Dealing with money issues when planning a group trip


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It’s been a long two years, but now that COVID-19 restrictions have been eased or lifted entirely in most places, you’re ready to get out of town with family or friends. You’re not alone in wanting to get away, either.

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According to Expedia Group’s Traveler Value Index 2022 Outlook, 81% of people plan to take a vacation with family and friends at least once in the next six months. More than half, 54%, expect to spend more on travel than they did before the pandemic, with the average American planning to spend $2,353.

Whether or not you share the attitude of wanting to give it your all on this holiday, it’s wise to make sure your fellow travelers are on the same page. Here are some tips on how to do just that.

Discuss budgets in advance

Jodi RR Smith, President of Mannersmith Etiquette Consulting, said it’s important to discuss how much you want to spend on accommodation before booking anything. “Even before you decide on a travel destination, you need to have an open and honest conversation about everyone’s vacation budget,” she said.

You may have an idea of ​​what the holiday will be like and what it will cost, but your vision may not agree with everyone in the group.

“Friends’ vacation expectations can be very different, depending on both their budget and their experiences growing up,” she said. “Some like five-star hotels with room service, while others find camping under the stars and cooking over a campfire to be ideal.”

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Hire someone to collect cash

In addition to the general budget, you should choose a planning coordinator for the group during the preliminary meeting, she said.
“Before the planner books anything, an email should be sent with the estimated cost and everyone should agree,” she added.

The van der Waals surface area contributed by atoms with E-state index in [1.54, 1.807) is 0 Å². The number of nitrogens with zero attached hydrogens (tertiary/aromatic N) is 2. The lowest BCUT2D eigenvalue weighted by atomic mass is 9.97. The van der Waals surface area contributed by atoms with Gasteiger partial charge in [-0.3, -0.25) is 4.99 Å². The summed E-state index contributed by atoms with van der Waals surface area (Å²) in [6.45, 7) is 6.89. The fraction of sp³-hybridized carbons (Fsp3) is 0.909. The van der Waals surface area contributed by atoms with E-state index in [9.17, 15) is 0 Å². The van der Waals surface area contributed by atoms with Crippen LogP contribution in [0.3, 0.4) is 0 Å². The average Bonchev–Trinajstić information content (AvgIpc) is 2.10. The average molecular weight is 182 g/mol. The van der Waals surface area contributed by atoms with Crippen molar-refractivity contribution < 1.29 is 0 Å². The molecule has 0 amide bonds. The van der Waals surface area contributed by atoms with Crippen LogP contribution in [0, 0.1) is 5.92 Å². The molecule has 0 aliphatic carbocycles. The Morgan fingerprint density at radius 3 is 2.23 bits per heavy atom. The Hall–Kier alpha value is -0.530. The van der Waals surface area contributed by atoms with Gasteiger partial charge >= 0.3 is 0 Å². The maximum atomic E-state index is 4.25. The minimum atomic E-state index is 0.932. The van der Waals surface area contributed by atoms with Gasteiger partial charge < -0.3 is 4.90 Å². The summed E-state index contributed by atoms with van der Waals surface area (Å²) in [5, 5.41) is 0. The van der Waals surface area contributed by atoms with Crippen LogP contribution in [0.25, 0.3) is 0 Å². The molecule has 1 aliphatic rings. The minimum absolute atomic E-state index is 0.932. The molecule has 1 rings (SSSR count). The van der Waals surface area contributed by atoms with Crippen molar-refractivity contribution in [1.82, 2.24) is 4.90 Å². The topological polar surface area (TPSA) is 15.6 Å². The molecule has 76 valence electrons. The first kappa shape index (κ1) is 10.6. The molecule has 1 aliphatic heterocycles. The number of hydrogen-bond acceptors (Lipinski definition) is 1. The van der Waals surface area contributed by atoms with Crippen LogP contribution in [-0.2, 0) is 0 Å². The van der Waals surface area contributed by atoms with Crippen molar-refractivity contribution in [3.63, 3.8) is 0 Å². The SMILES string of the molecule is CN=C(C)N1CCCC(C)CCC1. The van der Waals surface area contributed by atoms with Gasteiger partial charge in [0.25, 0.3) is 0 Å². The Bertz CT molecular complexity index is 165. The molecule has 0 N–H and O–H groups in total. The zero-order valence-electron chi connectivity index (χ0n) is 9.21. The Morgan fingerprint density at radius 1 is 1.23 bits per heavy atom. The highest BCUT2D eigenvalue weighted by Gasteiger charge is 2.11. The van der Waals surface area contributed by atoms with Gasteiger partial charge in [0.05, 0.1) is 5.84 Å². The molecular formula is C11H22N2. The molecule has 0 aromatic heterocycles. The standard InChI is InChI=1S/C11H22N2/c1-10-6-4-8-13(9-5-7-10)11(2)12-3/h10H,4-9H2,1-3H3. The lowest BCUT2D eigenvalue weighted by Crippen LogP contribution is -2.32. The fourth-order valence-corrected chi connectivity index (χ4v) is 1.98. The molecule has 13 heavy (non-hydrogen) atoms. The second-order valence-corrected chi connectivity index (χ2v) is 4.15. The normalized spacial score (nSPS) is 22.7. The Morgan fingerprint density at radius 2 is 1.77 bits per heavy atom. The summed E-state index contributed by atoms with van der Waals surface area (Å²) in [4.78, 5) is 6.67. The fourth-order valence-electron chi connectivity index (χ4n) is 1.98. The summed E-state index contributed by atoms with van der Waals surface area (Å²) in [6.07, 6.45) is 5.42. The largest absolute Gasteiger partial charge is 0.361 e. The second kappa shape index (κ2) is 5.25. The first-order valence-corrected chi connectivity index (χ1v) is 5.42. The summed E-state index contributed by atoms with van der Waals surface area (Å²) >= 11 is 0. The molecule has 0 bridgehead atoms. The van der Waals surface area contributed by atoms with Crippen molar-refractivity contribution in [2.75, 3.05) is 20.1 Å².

While it’s not uncommon for a planner to use their credit card to book expenses for everyone, Smith said it’s not necessarily the best route.

“If possible, try to have everyone pay for their own part rather than the planner also having to play banker,” she said. “If not, everyone should contribute to the banker in advance and then [have] Full statement of expenses at the end of the holiday.”

This can help you avoid a tricky post-holiday situation when someone doesn’t pay the group planner back on time — or tries to skip the bill altogether.

If you’ve watched the Netflix special Inventing Anna or read Rachel Williams’ book My Friend Anna, you know this can actually happen in real life. In an extreme situation, fake heiress Anna Sorokin tricked then-girlfriend Williams into footing the bill for a more than $62,000 getaway to Morocco.

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Be aware of additional costs

Chances are your tour group won’t spend anywhere near that amount on your trip, but as Smith noted, different people have different expectations of a vacation.

For example, according to hotel data company STR, the average daily rate for US hotel rooms in 2021 was $124.67. Additionally, according to AllTheRooms, the median price for an Airbnb in North America was $208 per night.

Depending on your expectations, this might sound affordable – especially if you’re sharing the cost with friends or family – but the prices could easily be a lot higher. Traveling to an expensive destination or opting for luxury accommodation will quickly add to your vacation bill.

Ultimately, holidays are a time to deepen your bond with loved ones. So it’s important to take Smith’s advice and have an open and honest conversation about money right at the start of the planning phase.

This ensures that everyone can enjoy the trip instead of spending their time worrying about how they will pay for it. Of course, not all financial matters can be budgeted down to the dime in advance — like dinners or impromptu trips — but keeping communication open in between will help keep everyone happy.

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